Hello, I’m Vaughan de Kirby. I’m an investment immigration attorney based here in San Francisco. A question that frequently comes up, that is somewhat confusing, is the concept of immigrant intent. It’s very important when you’re applying for a visa. Basically what it means is when you apply for the visa, the officer must believe that you do not have the intention of staying in the United States beyond the terms of your visa, which would be in essence, immigrating to the United States. It’s also important for you to know that when you apply for the visa, the non-immigrant visa, you’re going to need to establish that you do not have immigrant intent. In other words, the officer is going to assume that you do have immigrant intent, and it’s up to you to provide sufficient evidence to establish that actually you have a compelling reason to return to your home country. That’s their standard.
This is a list of the non-immigrant visas where the officers are going to want to know that you do not have any intention of staying beyond that visa, or in other words, you do not have immigrant intent. These are all visas that require you to demonstrate affirmatively that you do not have immigrant intent.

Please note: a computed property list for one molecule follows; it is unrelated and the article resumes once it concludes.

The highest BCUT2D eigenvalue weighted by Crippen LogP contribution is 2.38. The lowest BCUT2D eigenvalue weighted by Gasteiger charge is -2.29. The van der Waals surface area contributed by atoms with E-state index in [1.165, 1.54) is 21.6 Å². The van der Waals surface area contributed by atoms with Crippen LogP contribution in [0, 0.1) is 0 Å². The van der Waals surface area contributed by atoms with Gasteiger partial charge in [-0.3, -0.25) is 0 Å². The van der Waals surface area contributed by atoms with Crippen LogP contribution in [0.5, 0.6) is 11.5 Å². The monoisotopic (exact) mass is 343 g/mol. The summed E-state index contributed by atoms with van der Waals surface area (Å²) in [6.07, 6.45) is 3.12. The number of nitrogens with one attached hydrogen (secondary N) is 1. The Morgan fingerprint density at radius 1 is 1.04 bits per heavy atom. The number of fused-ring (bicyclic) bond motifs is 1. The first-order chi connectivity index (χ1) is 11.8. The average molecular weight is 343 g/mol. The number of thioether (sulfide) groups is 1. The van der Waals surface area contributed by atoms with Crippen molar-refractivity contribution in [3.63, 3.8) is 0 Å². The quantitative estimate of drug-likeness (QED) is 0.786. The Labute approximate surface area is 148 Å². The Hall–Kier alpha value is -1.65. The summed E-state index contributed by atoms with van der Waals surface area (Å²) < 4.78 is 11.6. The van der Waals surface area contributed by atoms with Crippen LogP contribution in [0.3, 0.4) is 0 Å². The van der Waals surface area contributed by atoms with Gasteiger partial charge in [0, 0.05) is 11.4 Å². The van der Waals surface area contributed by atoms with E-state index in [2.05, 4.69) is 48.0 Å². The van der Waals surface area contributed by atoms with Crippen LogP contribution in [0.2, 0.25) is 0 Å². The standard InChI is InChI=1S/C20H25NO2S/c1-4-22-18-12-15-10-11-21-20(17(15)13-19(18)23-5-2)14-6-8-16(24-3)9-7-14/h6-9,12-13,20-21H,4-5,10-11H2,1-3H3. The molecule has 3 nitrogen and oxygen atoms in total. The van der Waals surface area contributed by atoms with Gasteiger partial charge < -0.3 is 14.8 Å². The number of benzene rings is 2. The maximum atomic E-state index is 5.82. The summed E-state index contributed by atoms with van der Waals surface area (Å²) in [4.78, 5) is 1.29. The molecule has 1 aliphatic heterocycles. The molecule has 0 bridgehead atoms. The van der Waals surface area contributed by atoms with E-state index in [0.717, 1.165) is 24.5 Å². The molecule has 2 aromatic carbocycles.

Exchange Visitor (J)
Now if that weren’t complicated enough, there’re visas that allow you to have what is called dual intent. And here is a list of the visas that allow dual intent.
Workers with Extraordinary Ability (O)
Treaty Traders (E)
This means that this is a visa that allows you to come to the United States, and though it is a visitor’s visa, you can have the secondary intent of staying beyond that visa and adjusting your status to a permanent resident in the United States at the conclusion of that visa.
I hope that’s helpful to you. Please don't hesitate to contact us if you have any questions.